Former United Nations official and Indian lawmaker Shashi Tharoor recalls: “A generation ago, when I first travelled to the US as a graduate student in 1975, India was widely seen as a land of snake charmers and begging bowls – poverty marginally leavened by exotica. Today, if there is a stereotypical view of India, it is that of a country of fast-talking high achievers who are wizards at math, and who are capable of doing most Americans’ jobs better, faster and more cheaply in Bengaluru. Today ‘IIT’ is a brand name as respected in certain American circles as ‘MIT’ or ‘Caltech’. If Indians are treated with more respect as a result, so is India, as the land that produces them. Let us not underestimate the importance of such global respect in our globalizing world.’”
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How was, and is, India viewed? Actually, both Americans and Indian Americans changed their outlook after India launched economic reforms. They saw it shedding Cold War stance and socialism and joining the global economic mainstream. No longer condescending, some tracked back, looking for opportunities, as succinctly bought out by Shah Rukh Khan-starrer Swades (2004).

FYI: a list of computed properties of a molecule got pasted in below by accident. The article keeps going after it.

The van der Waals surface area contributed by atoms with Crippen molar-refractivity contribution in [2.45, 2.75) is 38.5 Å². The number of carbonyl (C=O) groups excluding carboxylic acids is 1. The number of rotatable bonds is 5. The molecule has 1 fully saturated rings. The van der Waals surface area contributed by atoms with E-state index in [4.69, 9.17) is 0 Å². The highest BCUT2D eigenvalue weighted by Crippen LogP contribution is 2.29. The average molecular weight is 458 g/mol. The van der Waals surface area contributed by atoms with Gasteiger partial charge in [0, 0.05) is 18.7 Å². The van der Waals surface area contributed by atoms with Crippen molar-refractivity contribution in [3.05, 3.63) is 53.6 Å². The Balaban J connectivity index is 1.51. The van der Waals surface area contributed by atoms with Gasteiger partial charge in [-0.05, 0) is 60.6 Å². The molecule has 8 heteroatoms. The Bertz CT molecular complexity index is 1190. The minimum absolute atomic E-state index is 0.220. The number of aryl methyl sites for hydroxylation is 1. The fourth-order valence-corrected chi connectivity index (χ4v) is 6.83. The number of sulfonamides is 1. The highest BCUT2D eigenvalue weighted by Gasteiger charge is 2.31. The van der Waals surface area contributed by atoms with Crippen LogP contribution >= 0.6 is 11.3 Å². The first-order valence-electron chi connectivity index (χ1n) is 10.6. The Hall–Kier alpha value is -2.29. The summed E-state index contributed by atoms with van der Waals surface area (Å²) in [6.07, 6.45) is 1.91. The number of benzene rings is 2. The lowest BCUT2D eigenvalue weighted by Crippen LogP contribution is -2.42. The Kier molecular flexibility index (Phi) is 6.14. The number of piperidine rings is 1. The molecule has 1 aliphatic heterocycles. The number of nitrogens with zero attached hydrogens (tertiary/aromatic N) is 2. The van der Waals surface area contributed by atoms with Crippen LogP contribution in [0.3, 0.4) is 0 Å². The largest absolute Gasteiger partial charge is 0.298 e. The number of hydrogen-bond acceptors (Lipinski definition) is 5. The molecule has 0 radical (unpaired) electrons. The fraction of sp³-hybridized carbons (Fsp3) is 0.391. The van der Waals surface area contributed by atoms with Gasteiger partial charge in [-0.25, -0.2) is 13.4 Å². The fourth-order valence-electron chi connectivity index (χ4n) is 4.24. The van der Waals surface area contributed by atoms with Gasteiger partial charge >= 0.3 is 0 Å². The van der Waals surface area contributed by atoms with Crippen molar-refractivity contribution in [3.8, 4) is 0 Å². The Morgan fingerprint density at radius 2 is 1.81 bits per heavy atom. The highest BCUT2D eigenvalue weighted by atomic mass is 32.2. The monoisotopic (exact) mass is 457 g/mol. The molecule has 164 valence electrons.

Notwithstanding the nuclear tests India undertook, successive US administrations, of both parties, have embraced it. Arguably, the tests gave India “nuclear notoriety”, but also respect that enabled Atal Bihari Vajpayee, Manmohan Singh and now Narendra Modi, a place on the global high table.
Moving out of their professional comfort zones to join public affairs, many Indian Americans value giving and receiving political support. Many are engaging in philanthropy and in raising funds for parties and candidates of their choice. Harris was the first to support Barack Obama. In appreciation, Obama, as also Trump and Biden administrations, have appointed many Indian Americans to key positions that would be the envy of other diaspora.
Noting their rise ‘From Struggling Immigrants to Political Influencers: How a Community came of Age’, Basu, recounting their “long and hardy road,” notes: “It was said that successful ethnic lobbies were those with an ‘elevated’ socio-economic profile like high education levels, good communicating skills, deep pockets with generous contributions to campaign funds, and Indian-Americans ticked on all these boxes as they grew in size, stature, and influence, becoming in effect the newest kid on the block.”
There are, and will be, critical voices when two diverse democracies are at work. But as Arun K. Singh, former Indian envoy to Washington DC, says, the relationship “is headed for further consolidation” and that the Indian community in the US is “well-placed to deepen them.”